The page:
When President James Sawyer (Jamie Foxx) is taken hostage by terrorists inside the White House, the Vice President invokes the 25th to take command and becomes the acting President. But when he succumbs to a terrorist attack later in the film, the speaker of the House Eli Raphelson (Richard Jenkins) is sworn in as the President. The Constitution notes that when a declaration is received by the Senate president pro tempore - who presides over the Senate in the absence of the vice president - and the speaker of the House, the vice president takes over as acting president.
24 (TV Series 2001–2010)
Section 4 has been a frequently used trope in the the television series, 24. In Season 2, it is invoked by the Cabinet to remove President David Palmer deeming his response to terrorist attacks irrational. But it is rescinded when it is realised that his decision was in fact the correct one. In the season finale, it is invoked yet again when the President is in a coma after a failed assassination attempt. In Season 4, after Air Force One is shot down leaving President John Keeler incapacitated, Vice President Charles Logan is sworn in as President after a unanimous invocation of the 25th Amendment by the Cabinet.
House of Cards (TV Series 2013– )
On the Netflix drama, with plenty of murder and mayhem, Frank Underwood (Kevin Spacey)’s machinations and the 25th Amendment allow him to be named Vice President and then President. By the end of Season 1, Underwood engineers the resignation of the Vice President by helping him win the governorship of Pennsylvania, and gets himself named Vice President in his stead. In Season 2, he orchestrates a similar plan as the President resigns amidst a series of scandals as he becomes the American president. In Season 4, the 25th is invoked again when Underwood has to undergo an operation after being shot. Vice Presiden Donald Blythe is sworn in as Acting President until Underwood recuperates. The president can resume office after informing the same two congressional leaders “that no inability exists” - unless the vice president and a majority of Cabinet officials or another body established by Congress tell those congressional leaders within four days of the declaration that the chief executive is unable to carry out his or her duties.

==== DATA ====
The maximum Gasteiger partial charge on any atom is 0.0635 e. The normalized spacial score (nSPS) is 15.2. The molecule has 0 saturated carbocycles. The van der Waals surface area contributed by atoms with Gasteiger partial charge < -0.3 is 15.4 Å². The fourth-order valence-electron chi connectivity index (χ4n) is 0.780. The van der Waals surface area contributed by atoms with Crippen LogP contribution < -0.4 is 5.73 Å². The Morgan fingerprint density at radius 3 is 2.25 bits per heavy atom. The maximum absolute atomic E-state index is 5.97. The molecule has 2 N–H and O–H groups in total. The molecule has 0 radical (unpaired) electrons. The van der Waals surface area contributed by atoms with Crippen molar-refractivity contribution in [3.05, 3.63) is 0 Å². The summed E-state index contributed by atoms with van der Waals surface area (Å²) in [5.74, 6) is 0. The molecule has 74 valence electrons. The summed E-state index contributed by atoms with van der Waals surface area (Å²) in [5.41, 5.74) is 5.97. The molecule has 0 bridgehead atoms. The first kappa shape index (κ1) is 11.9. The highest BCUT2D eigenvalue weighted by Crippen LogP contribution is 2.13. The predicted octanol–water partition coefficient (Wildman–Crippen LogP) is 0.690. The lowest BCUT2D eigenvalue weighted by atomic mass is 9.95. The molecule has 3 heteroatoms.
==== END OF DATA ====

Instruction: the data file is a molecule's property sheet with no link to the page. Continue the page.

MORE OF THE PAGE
The West Wing (TV Series 1999–2006)
In Season 2 of Aaron Sorkin's seminal political drama, when President Josiah Bartlet (Martin Sheen) is shot in an assassination attempt, it leads to a major constitutional fiasco. Though the Vice President believes he should be in charge, without a letter stating the President's incapacity, Chief of Staff Leo McGarry argues that it's unclear. At the end of Season 4, when Qumari terrorists kidnap President Bartlet’s daughter Zoey from a nighclub, the president declares himself unfit to fulfil his duty. Faced with a difficult choice between family and country, he invokes the 25th Amendment in consultation with the Cabinet. Due to the absence of a vice president, Speaker Glen Walken is sworn in as his successor.